Wednesday, 23 December 2015

The Gold Plated Cat

Gary is ginger - sort of gold - which makes sense given how much he's about to cost me.

In fairness, so far he's been a cheap ride. He was gifted to us by neighbours heading OS, he's happy to eat Aldi cat food and aside from immunisations and a bit of arthritis, his medical expenses have been minimal; until now.

He was looking very ordinary after the recent heatwave. In truth, over the last few months, he's been eating like a horse but getting skinnier and skinnier. 
Geoff: Do you think the cat has cancer?
Me: Maybe. But he seems happy enough. 

His lack of health on the weekend could not be ignored. I wasn't even convinced he'd see Monday.

Anyway, I did take him to the vet who ran through the options - including euthanising him. But if it was just a thyroid problem, that could be fixed and apparently we'd get a few more years out of him. To determine that he needed to be admitted and popped on a drip and have blood and urine samples taken. How much, I asked. I'd already decided if it was hundreds, I'd say yes but if it was more, goodbye Gary. Naturally it was something like $965. Damn it!! 

The vet added if he needed to stay longer, it's $3-400 a day. $3-400??!! The most expensive hotel I can find on is only $338 a night - and that's at the fancy-pants casino - not in a very small cage at the suburban vet next to a big dog.

Sass and I visited him this morning and he has perked up considerably. She was so relieved. Here they are.

The vet rang before with news. I can't even decide if it's good or bad. I'm torn. It is his thyroid and possibly a little something else - but treatable with a tablet or two a day. Great, I said, should we pick him up? Of course it's not that simple. They need to keep him in for a few days and monitor him while they get the right level of medication - at $3-400 a day!!!! And if he has to take a tablet every day, we'll have to take him to South Australia with us - an 8 hour drive. 

Yep - the joy of Christmas.

Friday, 4 December 2015

Neat and tidy.

After two years in planning and Elle's 16th birthday party, the shed was demolished and construction of the new shed began. That was four months ago and it's still not close to being finished.

When I say 'shed', it's a sizable project with a new garage downstairs and a loft-style space with bathroom upstairs. But it'll always be known as the shed.

I can get a bit antsy when things are in disarray but they've reached monumental proportions.

Not only is the backyard a construction site, the garden has been razed to a dust bowl (or a mud bowl depending on the weather), the deck has the clothes line precariously strapped to it and the lawn mower and other essentials are stored under plastic at the back door. It's worse than camping.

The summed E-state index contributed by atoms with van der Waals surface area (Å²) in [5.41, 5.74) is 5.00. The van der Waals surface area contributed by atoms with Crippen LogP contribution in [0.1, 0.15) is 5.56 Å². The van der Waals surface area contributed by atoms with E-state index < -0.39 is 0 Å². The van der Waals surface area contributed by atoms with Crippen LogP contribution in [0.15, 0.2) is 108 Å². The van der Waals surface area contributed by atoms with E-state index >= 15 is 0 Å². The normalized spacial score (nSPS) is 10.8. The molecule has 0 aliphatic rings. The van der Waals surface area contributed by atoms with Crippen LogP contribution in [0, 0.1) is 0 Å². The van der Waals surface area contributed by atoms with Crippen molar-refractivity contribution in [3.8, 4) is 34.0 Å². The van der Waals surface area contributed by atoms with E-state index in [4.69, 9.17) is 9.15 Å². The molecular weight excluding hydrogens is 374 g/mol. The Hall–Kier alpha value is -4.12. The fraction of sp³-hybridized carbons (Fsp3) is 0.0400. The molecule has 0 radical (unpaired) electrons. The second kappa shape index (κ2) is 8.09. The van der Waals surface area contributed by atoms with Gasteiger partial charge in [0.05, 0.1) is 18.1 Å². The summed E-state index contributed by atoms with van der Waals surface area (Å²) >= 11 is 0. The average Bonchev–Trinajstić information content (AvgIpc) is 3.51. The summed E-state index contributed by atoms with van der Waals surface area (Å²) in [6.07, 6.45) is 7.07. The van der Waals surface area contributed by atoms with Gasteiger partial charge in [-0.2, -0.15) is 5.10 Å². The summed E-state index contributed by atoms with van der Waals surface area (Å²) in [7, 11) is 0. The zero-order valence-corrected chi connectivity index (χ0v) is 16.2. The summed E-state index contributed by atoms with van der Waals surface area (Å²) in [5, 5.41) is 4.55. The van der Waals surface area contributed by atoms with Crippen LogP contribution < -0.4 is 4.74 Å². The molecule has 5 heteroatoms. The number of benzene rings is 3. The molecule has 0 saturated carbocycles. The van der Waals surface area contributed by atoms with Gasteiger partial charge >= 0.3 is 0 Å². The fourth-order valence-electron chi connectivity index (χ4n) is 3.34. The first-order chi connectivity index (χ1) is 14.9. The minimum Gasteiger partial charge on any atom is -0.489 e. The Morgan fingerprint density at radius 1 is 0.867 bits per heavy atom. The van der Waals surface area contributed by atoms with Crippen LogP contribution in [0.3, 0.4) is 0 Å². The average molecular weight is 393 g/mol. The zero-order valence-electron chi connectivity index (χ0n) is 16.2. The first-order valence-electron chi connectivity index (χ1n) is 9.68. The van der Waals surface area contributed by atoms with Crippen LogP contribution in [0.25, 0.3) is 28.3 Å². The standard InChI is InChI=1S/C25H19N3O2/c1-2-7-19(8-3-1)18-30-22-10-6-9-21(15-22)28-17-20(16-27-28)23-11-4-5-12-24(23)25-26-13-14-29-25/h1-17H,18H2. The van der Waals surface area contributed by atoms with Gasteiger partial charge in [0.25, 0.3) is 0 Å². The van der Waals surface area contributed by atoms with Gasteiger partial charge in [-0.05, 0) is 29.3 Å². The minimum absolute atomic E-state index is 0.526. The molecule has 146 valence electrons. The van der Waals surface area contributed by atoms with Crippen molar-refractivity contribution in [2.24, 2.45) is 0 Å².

What was the backyard....
Not thinking Christmas lunch will be on the deck this year!
Inside, things aren't much better. The TV, hi-fi and speakers all need attention. I'd like to get NetFlix and ditch Foxtel but the TV is only working through Foxtel. The man has finally been and we're waiting for a new amplifier, so in the meantime, everything's been left pulled out from the wall so wires can be accessed and I can grow increasingly agro.

Some parts of the house are in serious need of attention - the floors need sanding, the kitchen has seen better days and the bathroom is dire. I've had the plans drawn up so the plan is to finish the shed and then keep going to renovate the house. If I have the will.

It's all so bad that on the weekend, I decided to attend to one of the few parts of the house I could bring order to - the front garden. I chopped, I weeded, I raked and mowed - and was rewarded with a very tidy, manicured and satisfying finish. At least something was under control!

In the middle of the mowing I was interrupted by Geoff and Elle - complaining, yet again -  that the wifi was on the blink. I called Telstra who could, incredibly, diagnose moisture on the connecting wires from the call centre (amazing!). The technician rocked up today to confirm they need to run a new wire from the street to the house, which requires them digging up the front lawn!


Sunday, 29 November 2015

With friends like that....

I caught up with an old friend (in both senses of the word) for lunch a couple of weeks ago.

We worked together about 15 years ago and still share views on who and what is 'good' and 'bad' in the advertising industry. This always makes for a fun lunch as we revel in the freudenschade of the demise of those we feel deserve it and congratulate ourselves on our judgement when the 'good guys' do well.

Thank god no-one else is there to witness our appalling and blatant judgement!!

We also discuss world issues, politics and, at this particular lunch, the wisdom of investing in renewable energy. This led to the topic of nuclear fusion versus fission.

I sat there patiently while my friend started explaining the difference. Good grief!

Seriously M, I interrupted.
I know the difference. You know, the problem is, you just don't give me ENOUGH credit for being smart.

He looked at me, genuinely taken aback and perplexed and said, slowly (perhaps so he was sure I'd be clear) I don't give you ANY credit.

We're still friends. In fact, I think it's part of his charm!!

Thursday, 26 November 2015

The Races

Yes, ladies (and gents!) - we've had that time of the year again - Spring Racing Carnival.

The season of hats, frocks, champagne and shenanigans. (And occasionally a horse race.)

You can tell it's close when the fridge looks like this...

More champagne than food!